Awaiting imaging results, patients remain patient for up to 3 days

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 - Waiting_Watching

After getting imaged, outpatients expect to hear back on the results within one to three days. If the wait goes longer than that, they’re likely to feel worried—or perhaps perturbed—and call in for themselves within five days, according to researchers at the University of Michigan.

Sean Woolen, MD, and colleagues suggest radiologists and referring physicians use their findings as benchmarks for optimizing provider-to-patient communication.

The Journal of the American College of Radiology published the team’s study report online Nov. 10.

Woolen and colleagues tapped a trained interviewer to administer a prospective multicenter outpatient quality improvement survey to 218 patients.

The researchers minimized risk of bias by having the survey vetted by patient-care advocates experienced in survey design and sending it for precognitive readability testing.

They succeeded in eliciting very high response and completion rates—93 percent (202 of 218) and 93 percent (188 of 202), respectively.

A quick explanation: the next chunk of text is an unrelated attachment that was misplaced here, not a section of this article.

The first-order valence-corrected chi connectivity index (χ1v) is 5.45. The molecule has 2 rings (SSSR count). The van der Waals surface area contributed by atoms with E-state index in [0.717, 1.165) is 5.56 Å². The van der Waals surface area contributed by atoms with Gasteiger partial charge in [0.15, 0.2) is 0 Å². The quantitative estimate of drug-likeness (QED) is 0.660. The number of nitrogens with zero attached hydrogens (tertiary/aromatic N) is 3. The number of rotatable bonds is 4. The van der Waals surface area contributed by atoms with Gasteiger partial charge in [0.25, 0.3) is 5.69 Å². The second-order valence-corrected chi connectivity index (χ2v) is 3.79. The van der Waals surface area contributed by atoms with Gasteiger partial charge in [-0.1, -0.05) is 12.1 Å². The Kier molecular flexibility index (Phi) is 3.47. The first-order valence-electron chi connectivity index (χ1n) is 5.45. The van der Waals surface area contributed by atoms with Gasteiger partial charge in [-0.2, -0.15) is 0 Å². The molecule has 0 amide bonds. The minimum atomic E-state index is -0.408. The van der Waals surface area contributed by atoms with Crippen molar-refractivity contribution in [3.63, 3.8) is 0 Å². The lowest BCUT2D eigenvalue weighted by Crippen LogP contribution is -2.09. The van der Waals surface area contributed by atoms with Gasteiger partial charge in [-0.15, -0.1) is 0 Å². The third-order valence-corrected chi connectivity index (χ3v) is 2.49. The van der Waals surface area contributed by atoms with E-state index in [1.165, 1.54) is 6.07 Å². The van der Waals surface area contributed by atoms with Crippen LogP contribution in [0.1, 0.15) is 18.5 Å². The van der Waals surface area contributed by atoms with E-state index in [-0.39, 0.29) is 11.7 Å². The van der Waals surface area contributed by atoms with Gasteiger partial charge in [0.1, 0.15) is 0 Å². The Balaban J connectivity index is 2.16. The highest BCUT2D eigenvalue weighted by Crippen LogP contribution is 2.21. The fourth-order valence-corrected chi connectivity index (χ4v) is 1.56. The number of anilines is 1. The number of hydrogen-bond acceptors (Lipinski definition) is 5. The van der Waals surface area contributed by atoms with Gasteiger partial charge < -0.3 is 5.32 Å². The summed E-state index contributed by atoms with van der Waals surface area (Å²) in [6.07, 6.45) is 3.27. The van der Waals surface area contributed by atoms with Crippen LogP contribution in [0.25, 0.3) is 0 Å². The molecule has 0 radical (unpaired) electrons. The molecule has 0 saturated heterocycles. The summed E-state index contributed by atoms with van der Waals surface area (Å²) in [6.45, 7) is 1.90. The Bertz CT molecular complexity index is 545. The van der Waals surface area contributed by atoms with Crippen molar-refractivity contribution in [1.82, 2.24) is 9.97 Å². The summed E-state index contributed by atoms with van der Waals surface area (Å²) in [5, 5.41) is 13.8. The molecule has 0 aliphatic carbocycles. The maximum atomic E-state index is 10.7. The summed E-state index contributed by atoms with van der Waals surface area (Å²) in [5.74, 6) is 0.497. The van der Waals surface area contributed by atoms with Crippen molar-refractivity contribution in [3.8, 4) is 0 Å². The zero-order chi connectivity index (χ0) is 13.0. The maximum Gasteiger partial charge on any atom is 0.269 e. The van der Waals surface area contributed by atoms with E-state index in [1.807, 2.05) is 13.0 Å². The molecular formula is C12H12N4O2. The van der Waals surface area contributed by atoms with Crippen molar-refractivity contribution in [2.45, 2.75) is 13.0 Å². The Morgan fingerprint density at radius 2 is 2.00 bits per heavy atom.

The respondents’ median stated expectations for receiving imaging test results were three days for a screening exam, two days for chest x-ray for chest pain, two days for MRI or CT for back pain, and one day for chest x-ray for pneumonia, MRI or CT for brain tumor and CT for cancer monitoring.

The patients indicated they would call in for themselves after waiting a median of one to five days, and the range was affected by what clinical question the imaging was intended to answer.

Further, nearly half the patients (91 of 202) said waiting for their results negatively impacted their emotional state. Of these, 85 percent named anxiety as their main reaction. Most experienced these feelings as mild or minimal (45 percent and 28 percent, respectively), although some 22 percent said their anxiety was moderate, and 5 percent indicated either severe or extreme.

“Given that not all patients have the same preferences, personalizing methods and speed of communication may be helpful,” the authors comment, citing as an example patient-specified variable embargo periods on an online patient portal.